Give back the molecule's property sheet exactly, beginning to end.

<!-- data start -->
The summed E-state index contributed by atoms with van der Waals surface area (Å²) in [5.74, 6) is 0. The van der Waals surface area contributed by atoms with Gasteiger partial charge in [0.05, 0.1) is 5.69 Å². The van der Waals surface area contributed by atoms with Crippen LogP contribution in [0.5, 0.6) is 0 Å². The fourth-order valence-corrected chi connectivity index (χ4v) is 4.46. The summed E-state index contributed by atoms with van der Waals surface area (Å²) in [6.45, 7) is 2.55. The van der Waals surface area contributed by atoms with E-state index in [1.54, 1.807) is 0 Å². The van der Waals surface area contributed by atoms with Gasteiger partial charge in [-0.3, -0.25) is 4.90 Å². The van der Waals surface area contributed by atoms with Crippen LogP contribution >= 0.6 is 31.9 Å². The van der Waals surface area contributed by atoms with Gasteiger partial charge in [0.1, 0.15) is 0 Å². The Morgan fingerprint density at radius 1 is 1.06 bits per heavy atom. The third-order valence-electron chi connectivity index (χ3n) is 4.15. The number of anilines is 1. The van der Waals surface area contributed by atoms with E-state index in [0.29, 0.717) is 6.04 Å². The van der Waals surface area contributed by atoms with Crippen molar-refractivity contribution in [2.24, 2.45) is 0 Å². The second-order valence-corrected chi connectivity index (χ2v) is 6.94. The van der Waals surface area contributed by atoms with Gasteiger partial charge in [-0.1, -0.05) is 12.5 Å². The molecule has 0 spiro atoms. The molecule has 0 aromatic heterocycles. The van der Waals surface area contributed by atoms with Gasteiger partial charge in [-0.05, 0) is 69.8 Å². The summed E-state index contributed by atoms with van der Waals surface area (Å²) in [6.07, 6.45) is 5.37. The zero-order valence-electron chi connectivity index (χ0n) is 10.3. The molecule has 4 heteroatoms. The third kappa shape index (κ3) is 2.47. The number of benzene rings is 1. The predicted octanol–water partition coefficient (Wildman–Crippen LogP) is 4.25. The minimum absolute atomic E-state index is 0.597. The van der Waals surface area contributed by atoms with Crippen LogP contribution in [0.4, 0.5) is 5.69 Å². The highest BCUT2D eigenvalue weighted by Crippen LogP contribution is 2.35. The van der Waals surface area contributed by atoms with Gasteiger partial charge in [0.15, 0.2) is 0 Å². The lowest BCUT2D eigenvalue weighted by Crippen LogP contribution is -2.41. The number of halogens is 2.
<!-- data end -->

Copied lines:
The summed E-state index contributed by atoms with van der Waals surface area (Å²) in [5.74, 6) is 0. The van der Waals surface area contributed by atoms with Gasteiger partial charge in [0.05, 0.1) is 5.69 Å². The van der Waals surface area contributed by atoms with Crippen LogP contribution in [0.5, 0.6) is 0 Å². The fourth-order valence-corrected chi connectivity index (χ4v) is 4.46. The summed E-state index contributed by atoms with van der Waals surface area (Å²) in [6.45, 7) is 2.55. The van der Waals surface area contributed by atoms with E-state index in [1.54, 1.807) is 0 Å². The van der Waals surface area contributed by atoms with Gasteiger partial charge in [-0.3, -0.25) is 4.90 Å². The van der Waals surface area contributed by atoms with Crippen LogP contribution >= 0.6 is 31.9 Å². The van der Waals surface area contributed by atoms with Gasteiger partial charge in [0.1, 0.15) is 0 Å². The Morgan fingerprint density at radius 1 is 1.06 bits per heavy atom. The third-order valence-electron chi connectivity index (χ3n) is 4.15. The number of anilines is 1. The van der Waals surface area contributed by atoms with E-state index in [0.29, 0.717) is 6.04 Å². The van der Waals surface area contributed by atoms with Crippen molar-refractivity contribution in [2.24, 2.45) is 0 Å². The second-order valence-corrected chi connectivity index (χ2v) is 6.94. The van der Waals surface area contributed by atoms with Gasteiger partial charge in [-0.1, -0.05) is 12.5 Å². The molecule has 0 spiro atoms. The molecule has 0 aromatic heterocycles. The van der Waals surface area contributed by atoms with Gasteiger partial charge in [-0.05, 0) is 69.8 Å². The summed E-state index contributed by atoms with van der Waals surface area (Å²) in [6.07, 6.45) is 5.37. The zero-order valence-electron chi connectivity index (χ0n) is 10.3. The molecule has 4 heteroatoms. The third kappa shape index (κ3) is 2.47. The number of benzene rings is 1. The predicted octanol–water partition coefficient (Wildman–Crippen LogP) is 4.25. The minimum absolute atomic E-state index is 0.597. The van der Waals surface area contributed by atoms with Crippen LogP contribution in [0.4, 0.5) is 5.69 Å². The highest BCUT2D eigenvalue weighted by Crippen LogP contribution is 2.35. The van der Waals surface area contributed by atoms with Gasteiger partial charge in [0.15, 0.2) is 0 Å². The lowest BCUT2D eigenvalue weighted by Crippen LogP contribution is -2.41. The number of halogens is 2.